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I still write an occasional column for Taranaki Daily News/Stuff

Unintended impacts of school bullying

The science of outrage

Bar a year’s accident of birth, I would have rubbed shoulders at high school with a future Nobel Prize winner.

Dave Lowe was a year ahead of me at New Plymouth Boys High School, so I missed being his mate. But having just finished his book, The Alarmist, I feel I know him, and not just because we both suffered bullying at the school and didn’t get much teacher encouragement.

In a particular way that turned out to be important, the two of us were influenced by the newly minted surfboard riding trend that swept Taranaki in the 1960s, him as a board-rider, me as an observer (and body-surfer).

It was Lowe’s first experience of ocean pollution coming from town sewerage systems, industry and farms. The key one for him turned out to be despoliation he couldn’t see, but whose presence would turn out to be the most crucial part of a toxic mix.

He would spend most of his life studying the Earth’s build-up of carbon dioxide and methane, to such extraordinary effect he would become one of the world’s most important climate scientists.

I had an easier run. The environmental problem I ended up investigating was visible. After a couple of Lowe’s surfing mates told me about what they were seeing off the coast, I was able to photograph a big problem showing up in just about every one of the province’s 530 named streams – water pollution coloured white, red, green, brown and other colours that weren’t supposed to be there.

My experiences over the following years and a series of articles led to awards (and legal threats). But mine were nothing like Lowe’s. He was awarded a share of the 2007 Nobel Peace Prize for his work as a lead author of the fourth report from globe’s most influential climate body, the Paris-based Intergovernmental Panel on Climate Change (IPCC).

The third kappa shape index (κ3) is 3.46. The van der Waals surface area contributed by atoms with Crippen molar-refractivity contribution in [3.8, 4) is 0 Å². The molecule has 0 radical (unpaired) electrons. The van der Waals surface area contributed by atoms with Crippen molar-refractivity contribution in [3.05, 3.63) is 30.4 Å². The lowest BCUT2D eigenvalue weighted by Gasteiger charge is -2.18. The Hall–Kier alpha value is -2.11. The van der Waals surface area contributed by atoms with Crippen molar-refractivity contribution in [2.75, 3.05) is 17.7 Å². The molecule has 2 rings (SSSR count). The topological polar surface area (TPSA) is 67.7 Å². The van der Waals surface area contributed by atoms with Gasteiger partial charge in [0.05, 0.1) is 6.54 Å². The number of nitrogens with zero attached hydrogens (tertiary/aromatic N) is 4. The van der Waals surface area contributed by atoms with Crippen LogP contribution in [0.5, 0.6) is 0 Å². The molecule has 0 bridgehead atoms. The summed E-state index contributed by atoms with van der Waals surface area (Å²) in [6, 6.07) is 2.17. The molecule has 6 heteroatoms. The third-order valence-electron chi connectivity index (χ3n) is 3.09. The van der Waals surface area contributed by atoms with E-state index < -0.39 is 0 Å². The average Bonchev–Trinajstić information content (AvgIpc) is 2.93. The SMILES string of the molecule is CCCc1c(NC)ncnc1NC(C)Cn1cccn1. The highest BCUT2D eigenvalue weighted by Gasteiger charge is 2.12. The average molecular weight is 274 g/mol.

Al Gore – US President Bill Clinton’s VP from 1993-2001 – also got a mention, for “their efforts to build up and disseminate greater knowledge about man-made climate change, and to lay the foundations for the measures that are needed to counteract such change.”

You have to wonder how our teachers failed to recognise the potential in a pupil who went on to study and help resolve the sort of mathematical, physics and chemical challenges that  climate scientists have been working on since the late 1960s. But then one of those same teachers told me I wasn’t suited to journalism.

Lowe’s account of his so-called preparation for life is heart-breaking: “After three years of misery and failure at high school I’d had enough. I was 15, the legal age for leaving school, and left for an entry-level job at the New Plymouth telephone exchange.”

His roles were making cups of tea for senior technicians and cleaning grease off mechanical telephone equipment. It was filthy, boring work using dangerous solvents that left his hands raw and chafed, with grease packed under his fingernails. “But no one picked on me.”

The journey he began with such little promise did have other positive influences, such as his early home life in what most New Plymouth people called the “transit houses”, World War II dormitory sheds at New Plymouth aerodrome.

He writes that it was a happy childhood, though, with lots of outdoor pursuits. His father got him interested in technology through ham radio, his mother in languages. He would later become so fluent in German he achieved his PhD in German.

His teenage life was greatly influenced by a man he describes as an inspiring primary school teacher, Ray Jackson, the father of his best friend, Con Jackson. He advised Lowe on the value of reading.

“I’d read a lot of books when I was younger, but virtually gave up during the terrible years at high school. At the telephone exchange we read comics and magazines rather than books.”

Lowe was so turned on to books, he read through the entire science section at New Plymouth Public Library and decided to go back to high school for another year to get University Entrance. He then went to Victoria University in Wellington, graduating in 1969 with a science degree and determined to become a research scientist.